Horace: Odes and Epodes

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Michele Lowrie
OUP Oxford, Oct 1, 2009 - Literary Criticism - 480 pages
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This collection of recent articles provides convenient access to some of the best recent writing on Horace's Odes and Epodes. Formalist, structuralist, and historicizing approaches alike offer insight into this complex poet, who reinvented lyric at the transition from the Republic to the Augustan principate. Several classic studies in French, German, and Italian are here translated into English for the first time. A thread linking many of the pieces is the recurring debate over the performance of Horace's Odes. Fiction? Literal reality? A figurative appropriation of Greek tradition within the bookish culture of late Hellenism? Arguments both for and against gain a hearing. Michele Lowrie's introduction surveys the state of current scholarship and offers guidance on the seminal issues confronting the interpretation of Horatian lyric today. Suggestions for further reading and a consolidated bibliography open avenues for more extensive research.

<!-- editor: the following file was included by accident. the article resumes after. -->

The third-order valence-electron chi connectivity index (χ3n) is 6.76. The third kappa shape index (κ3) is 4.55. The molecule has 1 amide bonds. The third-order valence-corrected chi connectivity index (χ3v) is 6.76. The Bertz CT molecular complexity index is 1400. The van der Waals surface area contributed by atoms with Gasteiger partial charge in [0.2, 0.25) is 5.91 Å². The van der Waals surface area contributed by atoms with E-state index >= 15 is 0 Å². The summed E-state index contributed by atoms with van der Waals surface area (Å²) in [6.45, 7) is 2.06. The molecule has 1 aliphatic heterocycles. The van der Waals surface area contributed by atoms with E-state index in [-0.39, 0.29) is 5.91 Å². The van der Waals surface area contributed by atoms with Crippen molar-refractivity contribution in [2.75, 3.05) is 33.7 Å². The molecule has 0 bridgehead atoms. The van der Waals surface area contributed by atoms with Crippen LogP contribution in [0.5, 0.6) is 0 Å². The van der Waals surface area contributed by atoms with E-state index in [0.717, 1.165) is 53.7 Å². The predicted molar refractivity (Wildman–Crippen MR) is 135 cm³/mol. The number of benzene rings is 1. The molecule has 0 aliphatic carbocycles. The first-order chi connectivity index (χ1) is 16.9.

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About the author (2009)

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Michele Lowrie is Associate Professor of Classics at New York University.

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